The run-up to the 2014 auction season was one of disbelief and dismay. The amount of used equipment on the market was no joke, and it was getting worse every day. The spread between auction value and retail advertised price was widening, used buyers were still in the mindset of buying new, and yearly roll customers had no intentions of doing anything different. Dealer groups were left scratching their heads as how to maintain trade difference and cost-per-hour to trade. The light at the end of the tunnel wasn’t wired yet, and each day got worse than the day before.
Nothing was hit harder than the planter market. Planters were the fashionable yard art of choice leading into the spring of 2014. It seemed no matter what was tried selling a used planter was not going happen.
The auction market was setting the retail price, and used buyers were slow to commit at the dealership. Planters were sent to auction as fast as they could get listed. Just about every planter sold in 2014 and 2015 was sold at auction. Planters sold for pennies on the dollar, and dealers’ yards ran dry.
To share some data, on Dec. 1, 2014, 8,538 planters were on the market. By Jan. 1, 2015, the number of the units had decreased by 504 to 8,034. As of Feb. 1, 2020, the number of units stands at 4,730.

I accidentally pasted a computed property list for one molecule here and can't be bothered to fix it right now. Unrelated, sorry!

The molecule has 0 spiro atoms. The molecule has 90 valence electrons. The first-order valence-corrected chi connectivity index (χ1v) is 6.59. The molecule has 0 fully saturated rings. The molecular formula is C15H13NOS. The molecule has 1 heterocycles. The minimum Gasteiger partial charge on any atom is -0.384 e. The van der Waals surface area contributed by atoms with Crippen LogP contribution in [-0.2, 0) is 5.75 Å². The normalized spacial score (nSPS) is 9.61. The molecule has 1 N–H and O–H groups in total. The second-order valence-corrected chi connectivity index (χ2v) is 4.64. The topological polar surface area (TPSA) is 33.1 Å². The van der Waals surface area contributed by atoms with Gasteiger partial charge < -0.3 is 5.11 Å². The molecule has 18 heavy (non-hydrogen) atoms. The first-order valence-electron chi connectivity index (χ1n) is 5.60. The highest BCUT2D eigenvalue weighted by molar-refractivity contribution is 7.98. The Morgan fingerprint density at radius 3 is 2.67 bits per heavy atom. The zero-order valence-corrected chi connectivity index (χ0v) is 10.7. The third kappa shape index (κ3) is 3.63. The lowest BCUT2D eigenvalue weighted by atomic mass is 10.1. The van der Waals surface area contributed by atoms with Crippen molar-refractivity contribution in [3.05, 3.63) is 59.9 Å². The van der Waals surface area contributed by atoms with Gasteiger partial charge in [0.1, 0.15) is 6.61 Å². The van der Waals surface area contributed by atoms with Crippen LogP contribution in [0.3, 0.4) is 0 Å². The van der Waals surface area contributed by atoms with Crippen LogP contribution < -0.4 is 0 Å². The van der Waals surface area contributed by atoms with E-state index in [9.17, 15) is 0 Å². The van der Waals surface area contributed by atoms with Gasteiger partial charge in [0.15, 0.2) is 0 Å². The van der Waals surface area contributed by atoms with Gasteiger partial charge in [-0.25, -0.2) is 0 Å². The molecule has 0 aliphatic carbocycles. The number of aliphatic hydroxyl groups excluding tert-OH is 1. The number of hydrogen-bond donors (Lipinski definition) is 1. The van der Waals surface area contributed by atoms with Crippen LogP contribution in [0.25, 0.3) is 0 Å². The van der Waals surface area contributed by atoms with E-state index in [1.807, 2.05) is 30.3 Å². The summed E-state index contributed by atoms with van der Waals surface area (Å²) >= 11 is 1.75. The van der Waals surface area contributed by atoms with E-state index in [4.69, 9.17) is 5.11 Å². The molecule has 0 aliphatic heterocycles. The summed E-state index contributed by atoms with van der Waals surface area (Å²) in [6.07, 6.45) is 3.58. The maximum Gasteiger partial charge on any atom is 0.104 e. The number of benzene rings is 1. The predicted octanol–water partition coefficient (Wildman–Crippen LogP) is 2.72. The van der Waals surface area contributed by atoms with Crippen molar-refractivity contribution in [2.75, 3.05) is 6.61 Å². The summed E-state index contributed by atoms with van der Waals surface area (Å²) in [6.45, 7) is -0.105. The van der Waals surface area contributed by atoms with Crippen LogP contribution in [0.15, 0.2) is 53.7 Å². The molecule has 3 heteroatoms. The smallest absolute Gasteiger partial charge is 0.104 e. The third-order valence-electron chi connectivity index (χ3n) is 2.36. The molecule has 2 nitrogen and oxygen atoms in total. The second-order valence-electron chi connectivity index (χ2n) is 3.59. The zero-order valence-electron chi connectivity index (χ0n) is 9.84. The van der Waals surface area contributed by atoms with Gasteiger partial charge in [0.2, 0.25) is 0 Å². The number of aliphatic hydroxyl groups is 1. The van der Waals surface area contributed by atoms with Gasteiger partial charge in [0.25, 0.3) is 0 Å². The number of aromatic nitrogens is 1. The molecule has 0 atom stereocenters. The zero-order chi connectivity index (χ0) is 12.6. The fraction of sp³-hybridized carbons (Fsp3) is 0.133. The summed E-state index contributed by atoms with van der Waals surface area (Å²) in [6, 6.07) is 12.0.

That’s a very dramatic decline in numbers and this is why the planter market is the most robust and most stable market in used equipment. The supply of used planters has been low for a couple of years. The number of planters that missed their traditional trade cycle has created a pent up buying demand for smaller acre machines. Used buyers are a good thing; always having buyers ready to buy is great unless the number of new machine sales doesn’t match the demand for preowned machines.
On a recent episode of the Used Equipment Remarketing Roadmaps podcast, I talk about a very defined line in planters — 2014 and older and 2015 and newer machines. High-speed planters have become a bigger draw in the past. More and more producers see the value in high-speed planters with electric drive row units. The reason for the defined line was factory options on planters.
From 2015 on, high-speed planter technology starts to become a factory option. Planters from 2014 and older have retained value and demand not because of price but rather aftermarket upgrade and retrofit kits. These kits have opened a new market where the total investment is significantly less than the price of a new machine with the same technology. Return on investment is still up the air. Planters are unique to each producer. What one producer wants on a planter, the next one doesn’t. It will be interesting to see how these aftermarket builds will stand up to the “what you want isn’t what I want” test.
Planters will continue to have a robust and stable market for the next 3-5 years. 2018 proved to be a turning point in the planters market. The number of new planters hit a 5-year high and 2019 outpaced 2018. The number of used planters will stream into the market, and older planters will get traded on newer used planters. But like other 2012-2014 model years, these too will have an impact on the market. The only difference is that old technology can become new again.